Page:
Dated on July 17th, 2004, from Phnom Penh

/ New Government Starts /

On July 15th, I left scorching hot Tokyo and flew to Pocheng Tong airport, Phnom Penh arriving in a place with blazing heat. One staff member who came to meet me at the airport told me straight away that the new Cambodian government started today. He handed me a bundle of copies of the new government's list. Amazingly, the number of Vice Ministers has increased from two to seven, and Senior Ministers, eight to 15. All the 26 Cabinet members have five Vice Ministers each. Governors of 24 Provinces have two to six Vice-governors. "Why does a poor country like ours need so many ministers and high-ranking officials?" said an indignant king, Sihanouk before he went to Beijing. The new government was actually having trouble in forming the cabinet. And increasing the number of posts was the solution they came up with. It is just like a country which has brought out two Prime Ministers at the same time after the first General Election. It seems as if we can visualize the battle over posts within the ruling party. Anyway after lots of negotiations, the government created this situation on its own without U.N. aid or any uprising.
I recollect lots of letters saying "Thank you very much for bringing us democracy." spilling from the ballot boxes after they had the General Election in 1993. Cambodian democracy is only in its infancy.
People still vividly remember the bitter experience of the 1997 uprising. The improving political situation deteriorated in a flash, and the economy and society stepped back in time a great deal. Maybe we have to give a good evaluation to the Cambodian government for having come so far without any war.
Still the thought of the situation, we will have soon, makes me down ― land cruisers running back and forth on the street, causing traffic jams. The total salary of Ministers was raised from 100 to 300 million dollars, while the salary of teachers stayed at 20 dollars. Maybe it's about time for us big donors to raise our voices about the usage of the money. Anyway, I sincerely hope that violence will never prevail in this country again.

/ Life in your homeland and life in a foreign country /

I happened to sit with a couple from Takeo province on a plane and they said that they had visited their son who immigrated to Germany. The husband was an elementary school teacher. Their story was actually full of complaints about how difficult it was to live in Germany. Their son was working in a Mercedes automobile factory and earning more than 100 thousand yen a month. As I mentioned, school teachers only earn $20 per month. So you might think they are proud of their son earning so much money. "The reality is that little is left if you take out rent, transportation fee and utilities. Above all, the food is awful! It's all frozen food. And the place is freezing cold! They said they lost 5 kilos in weight in a short time. Although the towns and the Alps Mountains were so beautiful, nothing beats Cambodia!" they said. I remembered the Apsara dancing girls. After the girls visited Japan, dancing classes suddenly became popular and the number of students doubled in a short period. I felt that their zeal came from their desire to go to Japan! The comments on Japan from the girls after their visit were full of admiration. To them, a foreign country must be exciting and appealing, whereas adults seem to look at it in a different way. I have a feeling that I am one of those elderly people who feel comfortable with the slow pace and a rest under a palm tree.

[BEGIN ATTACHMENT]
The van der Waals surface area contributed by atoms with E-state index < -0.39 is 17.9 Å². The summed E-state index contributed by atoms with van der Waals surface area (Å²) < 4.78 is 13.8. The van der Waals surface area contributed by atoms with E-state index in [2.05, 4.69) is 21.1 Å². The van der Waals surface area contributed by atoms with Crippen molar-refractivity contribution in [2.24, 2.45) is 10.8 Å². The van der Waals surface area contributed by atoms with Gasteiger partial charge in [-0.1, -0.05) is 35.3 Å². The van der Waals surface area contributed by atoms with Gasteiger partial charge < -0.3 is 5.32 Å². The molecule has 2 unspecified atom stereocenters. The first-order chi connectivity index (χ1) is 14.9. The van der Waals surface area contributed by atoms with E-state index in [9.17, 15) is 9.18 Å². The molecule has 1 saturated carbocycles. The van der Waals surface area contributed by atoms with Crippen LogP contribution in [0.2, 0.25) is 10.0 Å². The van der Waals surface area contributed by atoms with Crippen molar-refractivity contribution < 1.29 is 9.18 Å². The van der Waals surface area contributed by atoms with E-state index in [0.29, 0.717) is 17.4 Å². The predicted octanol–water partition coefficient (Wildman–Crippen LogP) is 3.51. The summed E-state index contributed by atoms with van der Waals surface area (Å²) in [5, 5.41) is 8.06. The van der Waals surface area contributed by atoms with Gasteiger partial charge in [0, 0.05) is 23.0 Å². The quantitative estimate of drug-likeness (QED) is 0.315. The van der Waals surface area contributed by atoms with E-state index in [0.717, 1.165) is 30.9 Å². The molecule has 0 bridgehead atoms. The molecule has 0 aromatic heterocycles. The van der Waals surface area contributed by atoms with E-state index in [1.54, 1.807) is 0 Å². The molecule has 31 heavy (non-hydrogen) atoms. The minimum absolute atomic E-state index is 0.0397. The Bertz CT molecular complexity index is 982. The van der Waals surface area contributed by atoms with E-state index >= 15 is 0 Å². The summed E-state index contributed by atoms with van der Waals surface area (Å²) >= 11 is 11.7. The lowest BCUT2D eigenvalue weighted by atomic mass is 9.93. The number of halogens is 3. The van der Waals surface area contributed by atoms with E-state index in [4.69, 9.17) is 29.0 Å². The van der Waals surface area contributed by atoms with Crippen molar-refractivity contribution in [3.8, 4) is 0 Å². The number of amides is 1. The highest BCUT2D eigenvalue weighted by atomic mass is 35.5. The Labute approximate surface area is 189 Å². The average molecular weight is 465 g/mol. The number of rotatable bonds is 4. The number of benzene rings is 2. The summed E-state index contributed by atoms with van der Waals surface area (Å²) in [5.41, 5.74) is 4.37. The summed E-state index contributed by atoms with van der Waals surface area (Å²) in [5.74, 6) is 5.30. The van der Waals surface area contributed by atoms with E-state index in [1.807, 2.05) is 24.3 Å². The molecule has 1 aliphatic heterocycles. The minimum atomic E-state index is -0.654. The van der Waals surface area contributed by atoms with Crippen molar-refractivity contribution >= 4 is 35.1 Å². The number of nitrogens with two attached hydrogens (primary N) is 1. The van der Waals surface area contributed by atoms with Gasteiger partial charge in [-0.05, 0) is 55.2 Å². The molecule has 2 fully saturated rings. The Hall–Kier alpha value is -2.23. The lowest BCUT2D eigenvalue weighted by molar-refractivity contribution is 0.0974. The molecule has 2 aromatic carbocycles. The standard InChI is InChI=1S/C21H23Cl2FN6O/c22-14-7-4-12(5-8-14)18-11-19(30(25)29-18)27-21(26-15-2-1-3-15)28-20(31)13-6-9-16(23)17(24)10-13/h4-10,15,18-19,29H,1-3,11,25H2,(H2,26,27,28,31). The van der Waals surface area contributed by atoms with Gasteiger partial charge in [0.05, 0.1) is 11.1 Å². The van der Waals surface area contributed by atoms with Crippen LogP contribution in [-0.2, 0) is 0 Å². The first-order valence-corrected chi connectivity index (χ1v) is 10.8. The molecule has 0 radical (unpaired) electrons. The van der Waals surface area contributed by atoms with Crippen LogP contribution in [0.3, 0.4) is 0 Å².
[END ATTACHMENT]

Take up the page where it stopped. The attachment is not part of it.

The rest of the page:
/ Better in Cambodia in summer /

Terrible heat, heavy rain, and repeated typhoons: I only get information about Japan through the radio. It is the rainy season in Cambodia and it was raining continuously.
I was invited to an opening ceremony of an assembly hall in ソンダイ temple, located in the central area of Bantheay District, Kompong Cham Province. This is the place where there are many of our literacy classes. We left Phnom Penh in the evening shying away from the hottest hours. And as the traffic also is lighter in the evening, Seila can drive more easily ― she just started driving lessons. These days it is safer going out in the evening than it was before, in Cambodia.
In the temple, a priest was preaching in front of devoted men and women. The temple was so gorgeous! How can this poor and remote village afford this? Later I found out that people who immigrated to the U.S. or Australia to work did fund-raising overseas and build it. I suppose these workers wanted to return the favor to their own country which they had abandoned.
Because Seila drove a little too carefully, we got to eat supper late at night. A cool wind blew from the Mekong River after the rain. In summer, Cambodia is more comfortable than Japan!

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